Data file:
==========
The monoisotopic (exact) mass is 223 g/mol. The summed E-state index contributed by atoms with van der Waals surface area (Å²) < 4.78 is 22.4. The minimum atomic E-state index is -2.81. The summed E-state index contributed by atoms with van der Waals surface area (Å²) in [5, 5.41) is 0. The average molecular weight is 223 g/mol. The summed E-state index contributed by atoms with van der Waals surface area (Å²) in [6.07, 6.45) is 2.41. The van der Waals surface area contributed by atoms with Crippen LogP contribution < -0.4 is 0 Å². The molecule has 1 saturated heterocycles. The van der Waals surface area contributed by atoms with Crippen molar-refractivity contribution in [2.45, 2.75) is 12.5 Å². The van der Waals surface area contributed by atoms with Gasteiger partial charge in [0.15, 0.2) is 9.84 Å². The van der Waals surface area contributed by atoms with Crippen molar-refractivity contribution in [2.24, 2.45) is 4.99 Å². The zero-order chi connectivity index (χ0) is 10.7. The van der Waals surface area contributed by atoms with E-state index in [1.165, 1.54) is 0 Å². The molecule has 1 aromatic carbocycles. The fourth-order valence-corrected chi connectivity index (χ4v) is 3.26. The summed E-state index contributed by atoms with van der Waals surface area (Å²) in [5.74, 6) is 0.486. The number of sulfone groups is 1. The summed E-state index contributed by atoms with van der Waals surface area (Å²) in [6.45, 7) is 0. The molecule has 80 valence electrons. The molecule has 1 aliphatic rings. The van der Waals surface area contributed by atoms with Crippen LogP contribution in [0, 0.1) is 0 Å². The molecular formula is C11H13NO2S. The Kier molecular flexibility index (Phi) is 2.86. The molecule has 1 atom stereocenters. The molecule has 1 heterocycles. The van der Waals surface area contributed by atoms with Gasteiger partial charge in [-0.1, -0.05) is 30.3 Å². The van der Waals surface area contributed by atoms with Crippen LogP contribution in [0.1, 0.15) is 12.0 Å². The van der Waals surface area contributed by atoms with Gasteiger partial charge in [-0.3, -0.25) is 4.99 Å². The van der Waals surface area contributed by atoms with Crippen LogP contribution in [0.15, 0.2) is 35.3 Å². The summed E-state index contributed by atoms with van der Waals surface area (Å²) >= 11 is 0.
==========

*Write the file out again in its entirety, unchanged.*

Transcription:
The monoisotopic (exact) mass is 223 g/mol. The summed E-state index contributed by atoms with van der Waals surface area (Å²) < 4.78 is 22.4. The minimum atomic E-state index is -2.81. The summed E-state index contributed by atoms with van der Waals surface area (Å²) in [5, 5.41) is 0. The average molecular weight is 223 g/mol. The summed E-state index contributed by atoms with van der Waals surface area (Å²) in [6.07, 6.45) is 2.41. The van der Waals surface area contributed by atoms with Crippen LogP contribution < -0.4 is 0 Å². The molecule has 1 saturated heterocycles. The van der Waals surface area contributed by atoms with Crippen molar-refractivity contribution in [2.45, 2.75) is 12.5 Å². The van der Waals surface area contributed by atoms with Gasteiger partial charge in [0.15, 0.2) is 9.84 Å². The van der Waals surface area contributed by atoms with Crippen molar-refractivity contribution in [2.24, 2.45) is 4.99 Å². The zero-order chi connectivity index (χ0) is 10.7. The van der Waals surface area contributed by atoms with E-state index in [1.165, 1.54) is 0 Å². The molecule has 1 aromatic carbocycles. The fourth-order valence-corrected chi connectivity index (χ4v) is 3.26. The summed E-state index contributed by atoms with van der Waals surface area (Å²) in [5.74, 6) is 0.486. The number of sulfone groups is 1. The summed E-state index contributed by atoms with van der Waals surface area (Å²) in [6.45, 7) is 0. The molecule has 80 valence electrons. The molecule has 1 aliphatic rings. The van der Waals surface area contributed by atoms with Crippen LogP contribution in [0, 0.1) is 0 Å². The molecular formula is C11H13NO2S. The Kier molecular flexibility index (Phi) is 2.86. The molecule has 1 atom stereocenters. The molecule has 1 heterocycles. The van der Waals surface area contributed by atoms with Gasteiger partial charge in [-0.1, -0.05) is 30.3 Å². The van der Waals surface area contributed by atoms with Crippen LogP contribution in [0.1, 0.15) is 12.0 Å². The van der Waals surface area contributed by atoms with Gasteiger partial charge in [-0.3, -0.25) is 4.99 Å². The van der Waals surface area contributed by atoms with Crippen LogP contribution in [0.15, 0.2) is 35.3 Å². The summed E-state index contributed by atoms with van der Waals surface area (Å²) >= 11 is 0.